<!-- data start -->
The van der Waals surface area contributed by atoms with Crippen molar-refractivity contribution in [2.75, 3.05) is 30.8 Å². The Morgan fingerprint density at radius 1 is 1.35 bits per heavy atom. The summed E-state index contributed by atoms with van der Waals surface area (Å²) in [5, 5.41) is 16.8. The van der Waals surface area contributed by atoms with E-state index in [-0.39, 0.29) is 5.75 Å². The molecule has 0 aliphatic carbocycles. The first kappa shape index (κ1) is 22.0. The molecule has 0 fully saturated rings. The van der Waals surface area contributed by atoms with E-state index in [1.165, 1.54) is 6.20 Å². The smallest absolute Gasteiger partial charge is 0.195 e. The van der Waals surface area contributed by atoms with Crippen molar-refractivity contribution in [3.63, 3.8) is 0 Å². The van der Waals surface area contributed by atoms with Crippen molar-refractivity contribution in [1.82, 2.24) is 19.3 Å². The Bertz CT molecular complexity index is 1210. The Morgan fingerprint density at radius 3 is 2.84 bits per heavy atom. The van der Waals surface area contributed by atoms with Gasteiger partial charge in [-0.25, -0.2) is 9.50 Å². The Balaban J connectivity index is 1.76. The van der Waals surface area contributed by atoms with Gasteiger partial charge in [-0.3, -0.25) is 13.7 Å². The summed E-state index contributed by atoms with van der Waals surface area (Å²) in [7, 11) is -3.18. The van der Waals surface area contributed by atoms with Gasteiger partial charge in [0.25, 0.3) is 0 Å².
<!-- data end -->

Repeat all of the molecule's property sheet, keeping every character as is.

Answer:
The van der Waals surface area contributed by atoms with Crippen molar-refractivity contribution in [2.75, 3.05) is 30.8 Å². The Morgan fingerprint density at radius 1 is 1.35 bits per heavy atom. The summed E-state index contributed by atoms with van der Waals surface area (Å²) in [5, 5.41) is 16.8. The van der Waals surface area contributed by atoms with E-state index in [-0.39, 0.29) is 5.75 Å². The molecule has 0 aliphatic carbocycles. The first kappa shape index (κ1) is 22.0. The molecule has 0 fully saturated rings. The van der Waals surface area contributed by atoms with E-state index in [1.165, 1.54) is 6.20 Å². The smallest absolute Gasteiger partial charge is 0.195 e. The van der Waals surface area contributed by atoms with Crippen molar-refractivity contribution in [3.63, 3.8) is 0 Å². The van der Waals surface area contributed by atoms with Crippen molar-refractivity contribution in [1.82, 2.24) is 19.3 Å². The Bertz CT molecular complexity index is 1210. The Morgan fingerprint density at radius 3 is 2.84 bits per heavy atom. The van der Waals surface area contributed by atoms with Gasteiger partial charge in [-0.25, -0.2) is 9.50 Å². The Balaban J connectivity index is 1.76. The van der Waals surface area contributed by atoms with Gasteiger partial charge in [-0.3, -0.25) is 13.7 Å². The summed E-state index contributed by atoms with van der Waals surface area (Å²) in [7, 11) is -3.18. The van der Waals surface area contributed by atoms with Gasteiger partial charge in [0.25, 0.3) is 0 Å².